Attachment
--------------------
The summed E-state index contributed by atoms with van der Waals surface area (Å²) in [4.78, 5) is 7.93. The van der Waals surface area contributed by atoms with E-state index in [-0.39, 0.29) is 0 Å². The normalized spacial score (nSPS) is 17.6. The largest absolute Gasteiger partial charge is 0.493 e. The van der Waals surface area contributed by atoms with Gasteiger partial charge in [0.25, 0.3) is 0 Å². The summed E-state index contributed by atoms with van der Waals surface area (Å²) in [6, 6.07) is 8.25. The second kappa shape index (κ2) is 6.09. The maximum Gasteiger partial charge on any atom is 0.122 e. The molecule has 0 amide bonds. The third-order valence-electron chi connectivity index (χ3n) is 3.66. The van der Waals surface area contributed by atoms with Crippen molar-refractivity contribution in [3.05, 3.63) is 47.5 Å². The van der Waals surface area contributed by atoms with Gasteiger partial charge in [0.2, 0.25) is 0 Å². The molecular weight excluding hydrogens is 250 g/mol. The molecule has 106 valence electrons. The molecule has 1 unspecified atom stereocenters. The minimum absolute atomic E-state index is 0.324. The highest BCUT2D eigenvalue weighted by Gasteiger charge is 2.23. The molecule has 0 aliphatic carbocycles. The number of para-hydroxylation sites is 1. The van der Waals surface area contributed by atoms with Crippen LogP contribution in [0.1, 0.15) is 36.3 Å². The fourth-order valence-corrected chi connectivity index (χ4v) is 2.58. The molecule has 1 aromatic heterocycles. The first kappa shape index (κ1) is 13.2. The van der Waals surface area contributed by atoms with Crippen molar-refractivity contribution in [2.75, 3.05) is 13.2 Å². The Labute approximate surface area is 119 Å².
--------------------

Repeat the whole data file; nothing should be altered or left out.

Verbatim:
The summed E-state index contributed by atoms with van der Waals surface area (Å²) in [4.78, 5) is 7.93. The van der Waals surface area contributed by atoms with E-state index in [-0.39, 0.29) is 0 Å². The normalized spacial score (nSPS) is 17.6. The largest absolute Gasteiger partial charge is 0.493 e. The van der Waals surface area contributed by atoms with Gasteiger partial charge in [0.25, 0.3) is 0 Å². The summed E-state index contributed by atoms with van der Waals surface area (Å²) in [6, 6.07) is 8.25. The second kappa shape index (κ2) is 6.09. The maximum Gasteiger partial charge on any atom is 0.122 e. The molecule has 0 amide bonds. The third-order valence-electron chi connectivity index (χ3n) is 3.66. The van der Waals surface area contributed by atoms with Crippen molar-refractivity contribution in [3.05, 3.63) is 47.5 Å². The van der Waals surface area contributed by atoms with Gasteiger partial charge in [0.2, 0.25) is 0 Å². The molecular weight excluding hydrogens is 250 g/mol. The molecule has 106 valence electrons. The molecule has 1 unspecified atom stereocenters. The minimum absolute atomic E-state index is 0.324. The highest BCUT2D eigenvalue weighted by Gasteiger charge is 2.23. The molecule has 0 aliphatic carbocycles. The number of para-hydroxylation sites is 1. The van der Waals surface area contributed by atoms with Crippen LogP contribution in [0.1, 0.15) is 36.3 Å². The fourth-order valence-corrected chi connectivity index (χ4v) is 2.58. The molecule has 1 aromatic heterocycles. The first kappa shape index (κ1) is 13.2. The van der Waals surface area contributed by atoms with Crippen molar-refractivity contribution in [2.75, 3.05) is 13.2 Å². The Labute approximate surface area is 119 Å².